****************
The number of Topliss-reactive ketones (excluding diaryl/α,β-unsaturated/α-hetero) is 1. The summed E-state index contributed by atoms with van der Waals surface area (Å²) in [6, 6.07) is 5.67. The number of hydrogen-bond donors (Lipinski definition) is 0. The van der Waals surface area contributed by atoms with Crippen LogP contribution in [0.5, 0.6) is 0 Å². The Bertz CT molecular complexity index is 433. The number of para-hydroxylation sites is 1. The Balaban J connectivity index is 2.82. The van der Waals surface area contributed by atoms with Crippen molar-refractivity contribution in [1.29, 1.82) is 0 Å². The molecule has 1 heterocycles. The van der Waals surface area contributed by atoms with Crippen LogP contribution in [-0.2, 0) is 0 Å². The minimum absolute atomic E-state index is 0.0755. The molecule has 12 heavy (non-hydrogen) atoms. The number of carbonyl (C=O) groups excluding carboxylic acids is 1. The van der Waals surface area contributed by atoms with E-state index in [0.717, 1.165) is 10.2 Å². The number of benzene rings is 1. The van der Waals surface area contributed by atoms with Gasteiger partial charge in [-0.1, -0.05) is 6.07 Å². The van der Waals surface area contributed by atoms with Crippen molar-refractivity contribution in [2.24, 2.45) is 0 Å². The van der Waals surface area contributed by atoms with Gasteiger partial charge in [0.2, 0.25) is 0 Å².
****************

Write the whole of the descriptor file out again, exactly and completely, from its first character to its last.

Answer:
The number of Topliss-reactive ketones (excluding diaryl/α,β-unsaturated/α-hetero) is 1. The summed E-state index contributed by atoms with van der Waals surface area (Å²) in [6, 6.07) is 5.67. The number of hydrogen-bond donors (Lipinski definition) is 0. The van der Waals surface area contributed by atoms with Crippen LogP contribution in [0.5, 0.6) is 0 Å². The Bertz CT molecular complexity index is 433. The number of para-hydroxylation sites is 1. The Balaban J connectivity index is 2.82. The van der Waals surface area contributed by atoms with Crippen molar-refractivity contribution in [1.29, 1.82) is 0 Å². The molecule has 1 heterocycles. The van der Waals surface area contributed by atoms with Crippen LogP contribution in [-0.2, 0) is 0 Å². The minimum absolute atomic E-state index is 0.0755. The molecule has 12 heavy (non-hydrogen) atoms. The number of carbonyl (C=O) groups excluding carboxylic acids is 1. The van der Waals surface area contributed by atoms with E-state index in [0.717, 1.165) is 10.2 Å². The number of benzene rings is 1. The van der Waals surface area contributed by atoms with Gasteiger partial charge in [-0.1, -0.05) is 6.07 Å². The van der Waals surface area contributed by atoms with Crippen molar-refractivity contribution in [2.24, 2.45) is 0 Å². The van der Waals surface area contributed by atoms with Gasteiger partial charge in [0.2, 0.25) is 0 Å².